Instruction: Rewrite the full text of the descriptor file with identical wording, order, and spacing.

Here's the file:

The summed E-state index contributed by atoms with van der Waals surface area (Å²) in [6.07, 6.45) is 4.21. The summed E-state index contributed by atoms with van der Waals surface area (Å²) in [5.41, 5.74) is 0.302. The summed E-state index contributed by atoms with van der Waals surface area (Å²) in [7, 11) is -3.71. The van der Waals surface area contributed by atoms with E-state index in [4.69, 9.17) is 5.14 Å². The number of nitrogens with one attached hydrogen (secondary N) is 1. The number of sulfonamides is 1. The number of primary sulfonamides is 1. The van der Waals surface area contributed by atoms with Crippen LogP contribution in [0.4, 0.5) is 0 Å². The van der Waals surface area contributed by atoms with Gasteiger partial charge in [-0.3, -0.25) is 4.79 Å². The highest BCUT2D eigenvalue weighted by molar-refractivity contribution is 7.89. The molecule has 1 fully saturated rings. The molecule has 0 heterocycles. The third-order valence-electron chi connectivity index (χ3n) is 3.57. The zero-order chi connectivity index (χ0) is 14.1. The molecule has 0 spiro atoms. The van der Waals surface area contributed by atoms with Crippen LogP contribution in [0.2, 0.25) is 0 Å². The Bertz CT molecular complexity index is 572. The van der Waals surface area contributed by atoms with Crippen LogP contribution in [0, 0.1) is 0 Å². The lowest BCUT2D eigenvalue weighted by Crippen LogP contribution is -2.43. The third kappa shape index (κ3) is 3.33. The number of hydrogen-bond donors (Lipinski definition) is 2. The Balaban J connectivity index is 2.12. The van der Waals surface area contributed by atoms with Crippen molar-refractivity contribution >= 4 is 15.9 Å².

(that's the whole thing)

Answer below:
The summed E-state index contributed by atoms with van der Waals surface area (Å²) in [6.07, 6.45) is 4.21. The summed E-state index contributed by atoms with van der Waals surface area (Å²) in [5.41, 5.74) is 0.302. The summed E-state index contributed by atoms with van der Waals surface area (Å²) in [7, 11) is -3.71. The van der Waals surface area contributed by atoms with E-state index in [4.69, 9.17) is 5.14 Å². The number of nitrogens with one attached hydrogen (secondary N) is 1. The number of sulfonamides is 1. The number of primary sulfonamides is 1. The van der Waals surface area contributed by atoms with Crippen LogP contribution in [0.4, 0.5) is 0 Å². The van der Waals surface area contributed by atoms with Gasteiger partial charge in [-0.3, -0.25) is 4.79 Å². The highest BCUT2D eigenvalue weighted by molar-refractivity contribution is 7.89. The molecule has 1 fully saturated rings. The molecule has 0 heterocycles. The third-order valence-electron chi connectivity index (χ3n) is 3.57. The zero-order chi connectivity index (χ0) is 14.1. The molecule has 0 spiro atoms. The van der Waals surface area contributed by atoms with Crippen LogP contribution in [0.2, 0.25) is 0 Å². The Bertz CT molecular complexity index is 572. The van der Waals surface area contributed by atoms with Crippen LogP contribution in [0, 0.1) is 0 Å². The lowest BCUT2D eigenvalue weighted by Crippen LogP contribution is -2.43. The third kappa shape index (κ3) is 3.33. The number of hydrogen-bond donors (Lipinski definition) is 2. The Balaban J connectivity index is 2.12. The van der Waals surface area contributed by atoms with Crippen molar-refractivity contribution >= 4 is 15.9 Å².